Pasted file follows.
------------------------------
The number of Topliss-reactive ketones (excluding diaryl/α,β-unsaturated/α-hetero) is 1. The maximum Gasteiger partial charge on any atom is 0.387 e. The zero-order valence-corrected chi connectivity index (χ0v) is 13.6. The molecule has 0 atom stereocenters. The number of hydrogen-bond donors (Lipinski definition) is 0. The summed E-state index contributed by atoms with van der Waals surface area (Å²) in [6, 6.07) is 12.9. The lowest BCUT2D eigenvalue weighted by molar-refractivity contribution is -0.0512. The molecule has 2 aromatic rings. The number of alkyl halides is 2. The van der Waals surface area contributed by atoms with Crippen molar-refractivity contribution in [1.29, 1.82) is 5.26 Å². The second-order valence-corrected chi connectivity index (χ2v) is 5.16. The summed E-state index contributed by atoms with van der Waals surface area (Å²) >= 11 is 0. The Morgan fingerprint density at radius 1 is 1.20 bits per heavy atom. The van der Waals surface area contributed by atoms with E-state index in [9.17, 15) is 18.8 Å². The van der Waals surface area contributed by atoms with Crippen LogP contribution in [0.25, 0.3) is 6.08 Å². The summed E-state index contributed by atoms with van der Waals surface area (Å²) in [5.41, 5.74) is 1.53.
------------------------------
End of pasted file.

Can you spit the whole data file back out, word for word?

The number of Topliss-reactive ketones (excluding diaryl/α,β-unsaturated/α-hetero) is 1. The maximum Gasteiger partial charge on any atom is 0.387 e. The zero-order valence-corrected chi connectivity index (χ0v) is 13.6. The molecule has 0 atom stereocenters. The number of hydrogen-bond donors (Lipinski definition) is 0. The summed E-state index contributed by atoms with van der Waals surface area (Å²) in [6, 6.07) is 12.9. The lowest BCUT2D eigenvalue weighted by molar-refractivity contribution is -0.0512. The molecule has 2 aromatic rings. The number of alkyl halides is 2. The van der Waals surface area contributed by atoms with Crippen molar-refractivity contribution in [1.29, 1.82) is 5.26 Å². The second-order valence-corrected chi connectivity index (χ2v) is 5.16. The summed E-state index contributed by atoms with van der Waals surface area (Å²) >= 11 is 0. The Morgan fingerprint density at radius 1 is 1.20 bits per heavy atom. The van der Waals surface area contributed by atoms with E-state index in [9.17, 15) is 18.8 Å². The van der Waals surface area contributed by atoms with Crippen LogP contribution in [0.25, 0.3) is 6.08 Å². The summed E-state index contributed by atoms with van der Waals surface area (Å²) in [5.41, 5.74) is 1.53.